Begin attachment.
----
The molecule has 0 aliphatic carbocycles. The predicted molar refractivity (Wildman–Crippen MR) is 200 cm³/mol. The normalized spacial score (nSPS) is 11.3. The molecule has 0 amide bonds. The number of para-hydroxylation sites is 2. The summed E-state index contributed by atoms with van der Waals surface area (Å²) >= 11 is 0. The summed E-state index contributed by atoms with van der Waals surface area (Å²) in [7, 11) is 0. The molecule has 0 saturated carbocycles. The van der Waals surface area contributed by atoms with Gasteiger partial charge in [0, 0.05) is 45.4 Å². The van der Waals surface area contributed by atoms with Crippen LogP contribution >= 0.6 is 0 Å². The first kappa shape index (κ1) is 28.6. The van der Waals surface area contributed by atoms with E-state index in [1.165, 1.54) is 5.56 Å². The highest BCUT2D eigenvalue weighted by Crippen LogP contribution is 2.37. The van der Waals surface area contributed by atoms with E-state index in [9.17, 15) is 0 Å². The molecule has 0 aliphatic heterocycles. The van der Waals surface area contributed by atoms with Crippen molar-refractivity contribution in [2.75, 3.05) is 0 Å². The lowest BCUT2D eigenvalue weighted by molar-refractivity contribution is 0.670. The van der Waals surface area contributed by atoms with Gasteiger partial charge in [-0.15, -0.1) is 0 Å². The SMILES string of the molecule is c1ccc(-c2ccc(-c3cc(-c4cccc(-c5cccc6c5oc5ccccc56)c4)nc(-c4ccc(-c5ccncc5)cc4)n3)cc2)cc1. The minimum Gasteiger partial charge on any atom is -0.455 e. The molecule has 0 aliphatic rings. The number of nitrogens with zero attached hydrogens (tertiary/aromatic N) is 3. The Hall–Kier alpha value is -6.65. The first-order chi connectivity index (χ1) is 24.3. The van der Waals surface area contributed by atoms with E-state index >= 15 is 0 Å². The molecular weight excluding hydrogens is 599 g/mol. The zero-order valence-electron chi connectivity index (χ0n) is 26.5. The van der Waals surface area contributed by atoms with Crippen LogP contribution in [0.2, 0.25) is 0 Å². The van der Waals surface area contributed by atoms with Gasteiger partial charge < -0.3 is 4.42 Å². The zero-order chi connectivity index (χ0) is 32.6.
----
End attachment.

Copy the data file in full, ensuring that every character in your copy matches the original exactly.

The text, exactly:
The molecule has 0 aliphatic carbocycles. The predicted molar refractivity (Wildman–Crippen MR) is 200 cm³/mol. The normalized spacial score (nSPS) is 11.3. The molecule has 0 amide bonds. The number of para-hydroxylation sites is 2. The summed E-state index contributed by atoms with van der Waals surface area (Å²) >= 11 is 0. The summed E-state index contributed by atoms with van der Waals surface area (Å²) in [7, 11) is 0. The molecule has 0 saturated carbocycles. The van der Waals surface area contributed by atoms with Gasteiger partial charge in [0, 0.05) is 45.4 Å². The van der Waals surface area contributed by atoms with Crippen LogP contribution >= 0.6 is 0 Å². The first kappa shape index (κ1) is 28.6. The van der Waals surface area contributed by atoms with E-state index in [1.165, 1.54) is 5.56 Å². The highest BCUT2D eigenvalue weighted by Crippen LogP contribution is 2.37. The van der Waals surface area contributed by atoms with E-state index in [9.17, 15) is 0 Å². The molecule has 0 aliphatic heterocycles. The van der Waals surface area contributed by atoms with Crippen molar-refractivity contribution in [2.75, 3.05) is 0 Å². The lowest BCUT2D eigenvalue weighted by molar-refractivity contribution is 0.670. The van der Waals surface area contributed by atoms with Gasteiger partial charge in [-0.15, -0.1) is 0 Å². The SMILES string of the molecule is c1ccc(-c2ccc(-c3cc(-c4cccc(-c5cccc6c5oc5ccccc56)c4)nc(-c4ccc(-c5ccncc5)cc4)n3)cc2)cc1. The minimum Gasteiger partial charge on any atom is -0.455 e. The molecule has 0 aliphatic rings. The number of nitrogens with zero attached hydrogens (tertiary/aromatic N) is 3. The Hall–Kier alpha value is -6.65. The first-order chi connectivity index (χ1) is 24.3. The van der Waals surface area contributed by atoms with E-state index >= 15 is 0 Å². The molecular weight excluding hydrogens is 599 g/mol. The zero-order valence-electron chi connectivity index (χ0n) is 26.5. The van der Waals surface area contributed by atoms with Crippen LogP contribution in [0.2, 0.25) is 0 Å². The van der Waals surface area contributed by atoms with Gasteiger partial charge < -0.3 is 4.42 Å². The zero-order chi connectivity index (χ0) is 32.6.